Many girls possess a high aptitude for mathematics, a new study concludes, but few girls in the United States reach the highest levels of mathematical attainment. The nation urgently needs to improve how it identifies and nurtures such gifted children so that this pool of exceptional talent is not wasted, the study recommends.
These conclusions appear in the paper "Cross-Cultural Analysis of Students with Exceptional Talent in Mathematical Problem Solving," published in the November Notices of the American Mathematical Society.
The report points to the high levels of mathematical achievement by young people in the nations of Asia and Eastern Europe. Most other countries, including the U.S., do not nurture such talent among its youth, especially girls. "They are rarely identified due to socio-cultural, educational, or other environmental factors," the article argues. In the U.S., these factors remain impediments to the best and the brightest of women rising to the top.
To reach these conclusions, Janet E. Mertz of the University of Wisconsin School of Medicine and Public Health and her colleagues examined the history of mathematical competitions, especially the make-up of teams of high school students competing in the International Mathematical Olympiad (IMO). The study revealed that many girls from around the world have excelled in the IMOs. Since 1974, the highly-ranked Bulgarian, East German/German, and USSR/Russian teams have included the most girls: 9, 10, and 13 girls, respectively. In contrast, U.S. teams have included only 3 girls.
Moreover, according to the study, U.S. team members, male or female, were often immigrants or children of immigrants from countries where learning mathematics is important. The same was true for participants in the USA Mathematical Olympiad (USAMO) and the Putnam Mathematical Competition for undergraduates.
In general, the countries that have had the most girls on their teams and done well over the years have "rigorous national mathematics curricula along with cultures and educational systems that value, encourage, and support students who excel in mathematics," the report notes.
The scarcity of women who excel at the highest level in mathematics is due, "in significant part, to changeable factors that vary with time, country, and ethnic group," the study suggests. One reason may be that it is "deemed uncool within the social context of USA middle and high schools to do mathematics for fun; doing so can lead to social ostracism," the report says. "Consequently, gifted girls, even more so than boys, usually camouflage their mathematical talent to fit in well with their peers."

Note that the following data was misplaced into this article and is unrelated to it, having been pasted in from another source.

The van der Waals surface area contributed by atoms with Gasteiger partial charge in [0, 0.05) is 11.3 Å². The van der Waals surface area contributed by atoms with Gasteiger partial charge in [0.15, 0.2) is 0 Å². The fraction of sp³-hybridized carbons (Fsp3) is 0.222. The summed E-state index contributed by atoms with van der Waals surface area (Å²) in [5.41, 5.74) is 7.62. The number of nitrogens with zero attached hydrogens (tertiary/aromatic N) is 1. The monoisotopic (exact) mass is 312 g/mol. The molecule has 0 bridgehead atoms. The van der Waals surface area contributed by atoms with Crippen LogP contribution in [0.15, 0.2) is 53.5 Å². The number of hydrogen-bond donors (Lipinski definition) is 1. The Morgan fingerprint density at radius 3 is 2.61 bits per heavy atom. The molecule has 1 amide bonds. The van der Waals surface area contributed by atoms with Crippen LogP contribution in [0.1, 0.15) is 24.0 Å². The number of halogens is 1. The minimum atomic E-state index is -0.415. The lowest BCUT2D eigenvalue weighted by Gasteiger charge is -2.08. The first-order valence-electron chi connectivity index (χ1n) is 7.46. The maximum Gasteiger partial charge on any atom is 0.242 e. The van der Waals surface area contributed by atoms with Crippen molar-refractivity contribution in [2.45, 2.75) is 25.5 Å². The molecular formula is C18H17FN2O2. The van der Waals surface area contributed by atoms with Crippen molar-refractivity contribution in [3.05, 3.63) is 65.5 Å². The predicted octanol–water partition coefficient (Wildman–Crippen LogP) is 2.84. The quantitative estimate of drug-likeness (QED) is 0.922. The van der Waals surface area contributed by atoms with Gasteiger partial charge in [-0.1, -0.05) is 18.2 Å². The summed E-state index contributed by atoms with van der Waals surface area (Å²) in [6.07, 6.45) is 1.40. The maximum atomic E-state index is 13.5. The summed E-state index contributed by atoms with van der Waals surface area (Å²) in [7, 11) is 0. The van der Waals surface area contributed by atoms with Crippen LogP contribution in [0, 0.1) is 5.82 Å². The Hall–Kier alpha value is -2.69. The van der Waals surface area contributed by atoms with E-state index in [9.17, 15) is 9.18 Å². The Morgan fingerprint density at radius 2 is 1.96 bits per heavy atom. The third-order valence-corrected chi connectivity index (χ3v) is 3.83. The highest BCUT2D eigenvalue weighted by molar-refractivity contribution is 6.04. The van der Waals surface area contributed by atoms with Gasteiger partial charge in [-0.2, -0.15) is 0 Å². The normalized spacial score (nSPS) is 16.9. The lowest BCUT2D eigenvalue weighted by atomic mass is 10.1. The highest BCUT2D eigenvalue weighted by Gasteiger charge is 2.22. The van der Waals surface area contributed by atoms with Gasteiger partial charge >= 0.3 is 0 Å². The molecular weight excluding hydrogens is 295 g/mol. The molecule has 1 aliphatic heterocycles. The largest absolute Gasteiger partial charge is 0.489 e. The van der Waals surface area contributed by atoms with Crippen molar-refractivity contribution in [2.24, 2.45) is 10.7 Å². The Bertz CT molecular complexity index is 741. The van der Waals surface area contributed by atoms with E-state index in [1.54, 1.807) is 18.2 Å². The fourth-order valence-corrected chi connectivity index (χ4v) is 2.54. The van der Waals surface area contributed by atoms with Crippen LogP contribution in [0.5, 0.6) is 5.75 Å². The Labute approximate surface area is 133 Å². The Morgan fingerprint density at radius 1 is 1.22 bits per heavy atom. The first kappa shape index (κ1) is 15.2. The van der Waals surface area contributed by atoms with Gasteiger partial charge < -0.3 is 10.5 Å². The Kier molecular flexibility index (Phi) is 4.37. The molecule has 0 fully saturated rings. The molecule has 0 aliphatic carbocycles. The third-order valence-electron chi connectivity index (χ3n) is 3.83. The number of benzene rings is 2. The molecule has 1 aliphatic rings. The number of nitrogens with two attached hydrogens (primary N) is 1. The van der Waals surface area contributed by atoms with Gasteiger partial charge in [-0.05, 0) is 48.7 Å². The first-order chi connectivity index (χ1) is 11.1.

"Innate math aptitude is probably fairly evenly distributed throughout the world, regardless of race or gender," study co-author Titu Andreescu of the University of Texas at Dallas and former director of the MAA American Mathematics Competitions said. "The huge differences observed in achievement levels are most likely due to socio-cultural attributes specific to each country."
The report ends with an admonition. The "myth that females cannot excel in mathematics must be put to rest," it says. "Teachers, guidance counselors, parents, principals, university presidents, the lay public, and, most importantly, girls themselves need to be informed about the fact that females can excel in mathematics, even at the very highest level."
The New York Times, Reuters, and other media picked up the report, but generally failed to mention the centrality of the entity behind the USAMO competitions—the MAA—or connections of the study authors to the MAA. Andreescu was former U.S. IMO team leader and past director of the MAA's Mathematical Olympiad Summer Program. MAA President Joseph A. Gallian of the University of Minnesota Duluth has worked with more than 30 IMO medal winners in a summer research program at his university. Jonathan M. Kane of the University of Wisconsin-Whitewater is a member of the MAA Committee on the American Mathematics Competitions and the American Invitational Mathematics Examination Committee.